Corey Graves Explains Why Bobby “The Brain” Heenan Would Be Cancelled In 2021

Bobby Heenan at his Hall Of Fame induction in 2004.

Corey Graves, who currently serves as a commentator on Monday Night Raw, has revealed how he feels legendary commentator Bobby “The Brain” Heenan would be cancelled in modern wrestling.

Bobby Heenan managed some of the biggest names in wrestling history including, Andre The Giant, Harley Race, The Brainbusters and Mr Perfect after his own full-time in-ring career ended. His ‘Heenan Family’ spent plenty of time going after WWE icon at the time, Hulk Hogan.

In the mid-1980’s Bobby Heenan moved to the commentary desk, where he would take on the villainous role of supporting the bad guys whilst making witty yet derogatory remarks about the heroes.

In conversation with Ryan Satin on his Out of Character podcast, current WWE commentator Corey Graves talked about how the role is very different now to when “The Brain” was in the hotseat, and that whilst Heenan was one of the greatest at his job, he doesn’t think it would translate to 2021.

A lot of people think in 2021 the days of the full blown heel commentator are passé and I definitely think to an extent it is. Could you imagine Bobby Heenan? He wouldn’t exist in 2021. He would be fired, cancelled, hard and feathered publicly just because that’s how the world has changed. I try to be a little more villainous leaning then full blown bad guy justify, always root for the bad guys, good guys are in the wrong. I try to adapt but again, I grew up on Bobby Heenan, Jesse Ventura. Some of the greatest of all time, so deep inside me that’s what I’m still a fan of.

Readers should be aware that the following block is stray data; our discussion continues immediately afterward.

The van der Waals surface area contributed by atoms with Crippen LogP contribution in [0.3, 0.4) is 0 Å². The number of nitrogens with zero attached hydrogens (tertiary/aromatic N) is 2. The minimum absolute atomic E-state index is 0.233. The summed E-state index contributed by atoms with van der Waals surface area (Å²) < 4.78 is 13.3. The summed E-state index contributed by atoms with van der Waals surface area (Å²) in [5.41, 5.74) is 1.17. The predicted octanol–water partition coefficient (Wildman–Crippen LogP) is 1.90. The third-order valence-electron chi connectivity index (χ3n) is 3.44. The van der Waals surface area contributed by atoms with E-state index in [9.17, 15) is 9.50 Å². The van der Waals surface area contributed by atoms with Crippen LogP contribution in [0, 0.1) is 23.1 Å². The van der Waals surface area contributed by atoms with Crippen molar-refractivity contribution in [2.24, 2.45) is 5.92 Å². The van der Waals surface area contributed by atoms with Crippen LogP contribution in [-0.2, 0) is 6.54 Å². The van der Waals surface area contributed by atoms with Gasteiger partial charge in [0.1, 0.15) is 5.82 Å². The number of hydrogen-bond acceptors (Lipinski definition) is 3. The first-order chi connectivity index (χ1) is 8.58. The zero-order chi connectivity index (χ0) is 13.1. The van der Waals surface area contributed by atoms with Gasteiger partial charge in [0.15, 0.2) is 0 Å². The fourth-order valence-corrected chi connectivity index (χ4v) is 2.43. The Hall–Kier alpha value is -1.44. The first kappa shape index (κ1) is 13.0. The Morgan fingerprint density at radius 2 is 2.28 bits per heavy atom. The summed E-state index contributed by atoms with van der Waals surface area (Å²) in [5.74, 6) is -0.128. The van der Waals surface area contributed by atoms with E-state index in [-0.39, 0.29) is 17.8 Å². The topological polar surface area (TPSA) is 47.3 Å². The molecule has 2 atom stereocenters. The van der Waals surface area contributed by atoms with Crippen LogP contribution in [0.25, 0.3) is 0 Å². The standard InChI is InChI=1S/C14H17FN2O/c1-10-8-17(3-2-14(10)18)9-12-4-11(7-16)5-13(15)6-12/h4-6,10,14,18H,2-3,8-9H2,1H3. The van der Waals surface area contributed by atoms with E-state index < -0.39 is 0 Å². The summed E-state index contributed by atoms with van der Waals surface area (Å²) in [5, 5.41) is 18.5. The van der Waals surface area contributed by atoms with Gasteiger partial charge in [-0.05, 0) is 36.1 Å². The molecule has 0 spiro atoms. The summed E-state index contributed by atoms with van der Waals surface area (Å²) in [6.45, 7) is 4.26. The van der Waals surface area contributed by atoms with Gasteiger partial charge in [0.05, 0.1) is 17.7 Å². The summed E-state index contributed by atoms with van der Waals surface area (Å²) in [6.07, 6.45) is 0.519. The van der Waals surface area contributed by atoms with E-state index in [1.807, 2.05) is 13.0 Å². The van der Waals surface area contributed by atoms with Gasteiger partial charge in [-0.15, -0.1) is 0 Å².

When it comes to do what I’m doing now and find myself in this role, I just fall back on what I was a fan of and maybe it works, maybe it doesn’t.

Graves went on to explain the differences he has when he’s on and off camera.

I love comedy, when I try to insult something it’s never with malice. Even if it’s on television, it’s more to just get a laugh. I’m busting chops, that’s what I do. You can ask anybody that I’m friends with, that’s just my sense of humour and I like to joke around with people. Most of what I say on the air comes from my own brain and it’s in the moment.

You’re getting a visceral reaction from time to time or even if it’s a joke, that’s what I’m thinking and sometimes it comes out and a lot of times I have to be careful to not let it come out because it can get us all in a whole bunch of trouble. I’m a lifelong fan and I’ve been in the ring and I do know most of the talent on RAW or SmackDown, I’ve come up with a lot of them and competed with a lot of them so there’s definitely an element of truth to what I do behind the character.

In reality, I’m kind of introverted. I don’t like being in large crowds of people, I don’t like being the centre of attention, I’m not the show off and I’m not the one who shows up to the party and wants everyone talking about me. I’m the guy in the corner holding my drink waiting for somebody to make their way over and have some small talk. I think that’s the most drastic difference.

An example of being a different person on screen to off, Graves recently spoke about controversy which ensued after comments he made about Dana Brooke.

Corey Graves originally signed for WWE as a wrestling, competing in Florida Championship Wrestling and later NXT. A series of concussions curtailed his wrestling career, and it was this point that he made the move to the announce desk.

With thanks to Wrestling Inc for the transcription.

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